The Prince had always liked his London, when it had come to him; he was one of the modern Romans who find by the Thames a more convincing image of the truth of the ancient state than any they have left by the Tiber. Brought up on the legend of the City to which the world paid tribute, he recognised in the present London much more than in contemporary Rome the real dimensions of such a case. If it was a question of an Imperium, he said to himself, and if one wished, as a Roman, to recover a little the sense of that, the place to do so was on London Bridge, or even, on a fine afternoon in May, at Hyde Park Corner. It was not indeed to either of those places that these grounds of his predilection, after all sufficiently vague, had, at the moment we are concerned with him, guided his steps; he had strayed, simply enough, into Bond Street, where his imagination, working at comparatively short range, caused him now and then to stop before a window in which objects massive and lumpish, in silver and gold, in the forms to which precious stones contribute, or in leather, steel, brass, applied to a hundred uses and abuses, were as tumbled together as if, in the insolence of the Empire, they had been the loot of far-off victories. The young man's movements, however, betrayed no consistency of attention—not even, for that matter, when one of his arrests had proceeded from possibilities in faces shaded, as they passed him on the pavement, by huge beribboned hats, or more delicately tinted still under the tense silk of parasols held at perverse angles in waiting victorias. And the Prince's undirected thought was not a little symptomatic, since, though the turn of the season had come and the flush of the streets begun to fade, the possibilities of faces, on the August afternoon, were still one of the notes of the scene. He was too restless—that was the fact—for any concentration, and the last idea that would just now have occurred to him in any connection was the idea of pursuit.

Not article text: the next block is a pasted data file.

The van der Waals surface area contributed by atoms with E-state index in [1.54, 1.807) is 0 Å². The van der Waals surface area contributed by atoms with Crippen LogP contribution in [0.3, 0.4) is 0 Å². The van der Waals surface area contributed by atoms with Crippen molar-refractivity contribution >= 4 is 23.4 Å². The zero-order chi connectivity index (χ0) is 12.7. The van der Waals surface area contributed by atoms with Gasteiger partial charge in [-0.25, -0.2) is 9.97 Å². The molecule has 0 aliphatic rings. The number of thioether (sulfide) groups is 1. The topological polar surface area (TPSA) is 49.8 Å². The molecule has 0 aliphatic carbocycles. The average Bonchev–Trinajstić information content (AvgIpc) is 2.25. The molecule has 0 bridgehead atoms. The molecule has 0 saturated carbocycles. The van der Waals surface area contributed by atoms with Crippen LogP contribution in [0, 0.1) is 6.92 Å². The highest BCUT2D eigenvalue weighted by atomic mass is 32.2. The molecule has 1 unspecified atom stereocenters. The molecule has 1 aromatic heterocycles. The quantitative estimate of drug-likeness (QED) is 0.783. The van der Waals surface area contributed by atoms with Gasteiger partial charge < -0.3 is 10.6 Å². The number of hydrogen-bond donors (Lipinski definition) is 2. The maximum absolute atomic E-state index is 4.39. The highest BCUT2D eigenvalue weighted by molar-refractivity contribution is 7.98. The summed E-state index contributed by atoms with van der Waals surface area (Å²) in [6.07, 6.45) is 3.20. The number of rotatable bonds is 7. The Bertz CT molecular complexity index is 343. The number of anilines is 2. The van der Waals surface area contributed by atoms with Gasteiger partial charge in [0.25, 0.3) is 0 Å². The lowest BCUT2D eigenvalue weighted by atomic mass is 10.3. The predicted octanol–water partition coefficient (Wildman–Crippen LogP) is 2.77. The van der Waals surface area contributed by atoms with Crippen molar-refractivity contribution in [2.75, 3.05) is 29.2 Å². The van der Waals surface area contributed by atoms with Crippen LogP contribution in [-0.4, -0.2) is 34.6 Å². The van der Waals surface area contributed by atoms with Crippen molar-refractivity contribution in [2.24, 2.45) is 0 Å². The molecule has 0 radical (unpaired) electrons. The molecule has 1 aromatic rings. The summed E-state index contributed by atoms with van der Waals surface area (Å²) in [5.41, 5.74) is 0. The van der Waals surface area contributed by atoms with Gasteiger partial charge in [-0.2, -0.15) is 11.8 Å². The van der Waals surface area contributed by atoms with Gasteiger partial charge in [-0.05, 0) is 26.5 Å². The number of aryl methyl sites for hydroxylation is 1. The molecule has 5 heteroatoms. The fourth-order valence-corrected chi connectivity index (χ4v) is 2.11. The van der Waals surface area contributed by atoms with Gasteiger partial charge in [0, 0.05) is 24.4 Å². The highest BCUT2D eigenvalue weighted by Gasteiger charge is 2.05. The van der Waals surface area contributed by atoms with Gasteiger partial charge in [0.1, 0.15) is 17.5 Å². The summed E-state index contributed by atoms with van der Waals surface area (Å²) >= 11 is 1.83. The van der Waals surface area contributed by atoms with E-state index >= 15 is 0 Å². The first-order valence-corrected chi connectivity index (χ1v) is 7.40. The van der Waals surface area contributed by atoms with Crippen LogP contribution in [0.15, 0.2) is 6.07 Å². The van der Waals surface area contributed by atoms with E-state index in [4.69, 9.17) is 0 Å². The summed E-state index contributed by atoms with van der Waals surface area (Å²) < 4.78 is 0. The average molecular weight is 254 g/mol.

He had been pursuing for six months as never in his life before, and what had actually unsteadied him, as we join him, was the sense of how he had been justified. Capture had crowned the pursuit—or success, as he would otherwise have put it, had rewarded virtue; whereby the consciousness of these things made him, for the hour, rather serious than gay. A sobriety that might have consorted with failure sat in his handsome face, constructively regular and grave, yet at the same time oddly and, as might be, functionally almost radiant, with its dark blue eyes, its dark brown moustache and its expression no more sharply "foreign" to an English view than to have caused it sometimes to be observed of him with a shallow felicity that he looked like a "refined" Irishman. What had happened was that shortly before, at three o'clock, his fate had practically been sealed, and that even when one pretended to no quarrel with it the moment had something of the grimness of a crunched key in the strongest lock that could be made. There was nothing to do as yet, further, but feel what one had done, and our personage felt it while he aimlessly wandered. It was already as if he were married, so definitely had the solicitors, at three o'clock, enabled the date to be fixed, and by so few days was that date now distant. He was to dine at half-past eight o'clock with the young lady on whose behalf, and on whose father's, the London lawyers had reached an inspired harmony with his own man of business, poor Calderoni, fresh from Rome and now apparently in the wondrous situation of being "shown London," before promptly leaving it again, by Mr. Verver himself, Mr. Verver whose easy way with his millions had taxed to such small purpose, in the arrangements, the principle of reciprocity. The reciprocity with which the Prince was during these minutes most struck was that of Calderoni's bestowal of his company for a view of the lions. If there was one thing in the world the young man, at this juncture, clearly intended, it was to be much more decent as a son-in-law than lots of fellows he could think of had shown themselves in that character. He thought of these fellows, from whom he was so to differ, in English; he used, mentally, the English term to describe his difference, for, familiar with the tongue from his earliest years, so that no note of strangeness remained with him either for lip or for ear, he found it convenient, in life, for the greatest number of relations. He found it convenient, oddly, even for his relation with himself—though not unmindful that there might still, as time went on, be others, including a more intimate degree of that one, that would seek, possibly with violence, the larger or the finer issue—which was it?—of the vernacular. Miss Verver had told him he spoke English too well—it was his only fault, and he had not been able to speak worse even to oblige her. "When I speak worse, you see, I speak French," he had said; intimating thus that there were discriminations, doubtless of the invidious kind, for which that language was the most apt. The girl had taken this, she let him know, as a reflection on her own French, which she had always so dreamed of making good, of making better; to say nothing of his evident feeling that the idiom supposed a cleverness she was not a person to rise to. The Prince's answer to such remarks—genial, charming, like every answer the parties to his new arrangement had yet had from him—was that he was practising his American in order to converse properly, on equal terms as it were, with Mr. Verver. His prospective father-in-law had a command of it, he said, that put him at a disadvantage in any discussion; besides which—well, besides which he had made to the girl the observation that positively, of all his observations yet, had most finely touched her.